Photo: Teck Resources

Carbon capture utilization and storage pilot coming to Teck Trail

The CCUS pilot is expected to begin operation in the second half of 2023.

Teck Resources has announced a carbon capture utilization and storage (CCUS) pilot project is coming to Trail operations.

The CCUS pilot is expected to begin operation in the second half of 2023.

The company says the CCUS pilot supports Teck’s Net-Zero Climate Change Strategy including the goal to reduce the carbon intensity of its operations by 33 per cent by 2030 and achieve net-zero emissions by 2050.

“This carbon capture pilot is an important step towards our knowledge building for the application of carbon capture, utilization and storage as an emissions reduction solution, as we work to evaluate pathways to reduce greenhouse gas emissions across our operations and achieve our net-zero goal,” Don Lindsay, Teck president and CEO, said in a June 27 news release.

“The pilot also provides us with a technical platform to assist our steelmaking coal customers in materially reducing the carbon intensity of their steel production.”

Teck says the pilot plant will capture carbon dioxide (CO2) from the acid plant flue gas at the Trail smelter at a rate of three tonnes per day. The pilot project will also evaluate options for the utilization and/or storage of the captured CO2 at Trail operations.

If successful, the project could be scaled up to an industrial CCUS plant with the potential to capture over 100,000 tonnes of CO2 per year at Trail operations, the equivalent emissions of more than 20,000 cars.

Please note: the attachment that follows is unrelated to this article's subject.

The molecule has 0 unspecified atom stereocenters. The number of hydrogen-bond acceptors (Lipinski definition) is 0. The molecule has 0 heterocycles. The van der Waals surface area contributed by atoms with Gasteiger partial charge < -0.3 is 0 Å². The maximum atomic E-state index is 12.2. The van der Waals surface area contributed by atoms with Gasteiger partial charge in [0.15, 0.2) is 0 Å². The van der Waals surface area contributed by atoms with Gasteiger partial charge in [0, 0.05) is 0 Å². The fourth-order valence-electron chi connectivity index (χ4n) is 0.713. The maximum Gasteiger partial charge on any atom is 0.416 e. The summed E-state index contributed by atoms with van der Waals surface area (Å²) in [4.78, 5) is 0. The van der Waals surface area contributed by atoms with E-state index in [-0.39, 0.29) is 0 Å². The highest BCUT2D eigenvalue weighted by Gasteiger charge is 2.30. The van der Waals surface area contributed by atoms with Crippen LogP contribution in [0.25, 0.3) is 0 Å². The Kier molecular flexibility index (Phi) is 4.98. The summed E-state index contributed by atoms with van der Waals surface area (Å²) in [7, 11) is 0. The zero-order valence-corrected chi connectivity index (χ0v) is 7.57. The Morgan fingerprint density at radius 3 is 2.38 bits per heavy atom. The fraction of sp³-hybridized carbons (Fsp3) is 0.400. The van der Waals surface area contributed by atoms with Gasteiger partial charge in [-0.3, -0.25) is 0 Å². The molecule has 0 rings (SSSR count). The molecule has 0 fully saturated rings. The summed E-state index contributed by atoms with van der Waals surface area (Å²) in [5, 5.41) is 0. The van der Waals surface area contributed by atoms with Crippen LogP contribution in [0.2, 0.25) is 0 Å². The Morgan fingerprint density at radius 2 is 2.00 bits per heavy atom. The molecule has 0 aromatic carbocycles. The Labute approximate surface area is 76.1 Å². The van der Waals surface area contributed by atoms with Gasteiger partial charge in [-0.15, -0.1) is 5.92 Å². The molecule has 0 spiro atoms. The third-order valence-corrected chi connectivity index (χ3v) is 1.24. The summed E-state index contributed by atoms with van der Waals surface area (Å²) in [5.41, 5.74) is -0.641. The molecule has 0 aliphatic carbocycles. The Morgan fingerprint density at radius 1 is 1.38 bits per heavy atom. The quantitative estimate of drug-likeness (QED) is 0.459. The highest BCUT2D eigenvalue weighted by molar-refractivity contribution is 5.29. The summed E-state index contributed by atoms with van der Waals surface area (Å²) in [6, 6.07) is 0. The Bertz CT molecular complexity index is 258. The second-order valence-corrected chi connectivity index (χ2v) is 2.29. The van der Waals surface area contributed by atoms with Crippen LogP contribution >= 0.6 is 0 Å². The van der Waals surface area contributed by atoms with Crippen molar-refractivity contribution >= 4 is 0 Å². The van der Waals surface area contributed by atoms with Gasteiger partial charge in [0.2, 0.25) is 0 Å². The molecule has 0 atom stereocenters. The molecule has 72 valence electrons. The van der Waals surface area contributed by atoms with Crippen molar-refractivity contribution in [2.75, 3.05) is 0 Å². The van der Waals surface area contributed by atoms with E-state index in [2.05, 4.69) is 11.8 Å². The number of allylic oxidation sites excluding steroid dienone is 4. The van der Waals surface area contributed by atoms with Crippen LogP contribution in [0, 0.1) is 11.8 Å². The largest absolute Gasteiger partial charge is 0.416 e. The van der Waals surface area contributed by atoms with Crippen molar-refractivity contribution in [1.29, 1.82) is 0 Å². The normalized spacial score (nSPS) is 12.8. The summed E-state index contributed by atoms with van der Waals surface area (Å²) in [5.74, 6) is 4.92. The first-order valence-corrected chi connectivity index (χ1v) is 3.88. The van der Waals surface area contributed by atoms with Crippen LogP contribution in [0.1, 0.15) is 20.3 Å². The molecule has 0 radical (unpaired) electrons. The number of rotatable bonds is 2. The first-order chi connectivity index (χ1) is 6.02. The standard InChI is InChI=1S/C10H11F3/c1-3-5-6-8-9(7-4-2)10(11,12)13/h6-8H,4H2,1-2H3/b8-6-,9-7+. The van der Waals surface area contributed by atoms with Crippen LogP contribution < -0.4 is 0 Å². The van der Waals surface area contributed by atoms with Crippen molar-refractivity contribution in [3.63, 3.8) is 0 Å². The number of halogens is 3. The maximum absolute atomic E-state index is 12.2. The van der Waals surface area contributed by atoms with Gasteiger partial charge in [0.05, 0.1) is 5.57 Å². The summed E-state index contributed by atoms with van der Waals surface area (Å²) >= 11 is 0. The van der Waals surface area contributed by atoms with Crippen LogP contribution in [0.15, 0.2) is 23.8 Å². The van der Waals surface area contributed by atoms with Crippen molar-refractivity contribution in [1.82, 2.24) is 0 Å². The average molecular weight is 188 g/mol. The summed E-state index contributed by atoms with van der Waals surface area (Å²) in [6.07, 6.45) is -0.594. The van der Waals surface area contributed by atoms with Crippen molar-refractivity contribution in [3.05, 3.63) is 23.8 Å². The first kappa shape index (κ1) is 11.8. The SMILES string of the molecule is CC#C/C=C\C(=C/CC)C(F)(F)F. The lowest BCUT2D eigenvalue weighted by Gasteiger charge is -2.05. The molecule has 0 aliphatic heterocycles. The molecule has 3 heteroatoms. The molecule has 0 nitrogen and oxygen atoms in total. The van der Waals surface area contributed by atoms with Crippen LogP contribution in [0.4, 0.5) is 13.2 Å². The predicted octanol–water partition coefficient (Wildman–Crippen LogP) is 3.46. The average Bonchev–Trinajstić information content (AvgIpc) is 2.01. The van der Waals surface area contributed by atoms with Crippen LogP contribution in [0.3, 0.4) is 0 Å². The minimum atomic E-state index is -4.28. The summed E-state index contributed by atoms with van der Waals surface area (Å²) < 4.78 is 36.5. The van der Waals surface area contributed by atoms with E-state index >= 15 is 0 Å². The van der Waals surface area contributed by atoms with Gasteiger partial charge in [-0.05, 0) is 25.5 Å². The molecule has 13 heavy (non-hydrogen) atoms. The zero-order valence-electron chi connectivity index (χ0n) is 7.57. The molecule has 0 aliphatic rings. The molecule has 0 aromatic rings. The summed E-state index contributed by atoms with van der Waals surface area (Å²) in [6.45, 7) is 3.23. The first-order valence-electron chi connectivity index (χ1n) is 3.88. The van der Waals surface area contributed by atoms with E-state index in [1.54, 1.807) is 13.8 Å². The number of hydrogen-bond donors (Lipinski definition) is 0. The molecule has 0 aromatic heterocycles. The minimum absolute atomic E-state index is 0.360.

In the news brief, Teck acknowledged the support of the CleanBC Industry Fund for its funding contribution towards the CCUS Pilot Plant Feasibility Study which was an important step in advancing the pilot.

The CleanBC Industry Fund highlights the alignment between industry and government in achieving Canada’s goal of net-zero emissions by 2050.

“We’re working with industry leaders through CleanBC to find solutions that reduce emissions, while providing people with secure jobs in the clean economy of the future,” said Bruce Ralston, Minister of Energy, Mines and Low Carbon Innovation. “Congratulations to Teck on taking this significant step forward, finding an effective way to decarbonize their Trail operations, and creating new opportunities on our path to net zero emissions.”

What is CCUS?

Carbon capture, utilization, and storage (CCUS) is a suite of technologies that capture CO2 from facilities, including industrial or power applications, or directly from the atmosphere. Once the CO2 is captured, it is then compressed and transported to be permanently stored in geological formations underground, such as saline aquifers and oil reservoirs, or used to create products including concrete and low-carbon synthetic fuels. CCUS technologies can deliver ‘negative emissions’ by removing CO2 from the air (direct-air-capture) or from biomass-based energy and storing the CO2.

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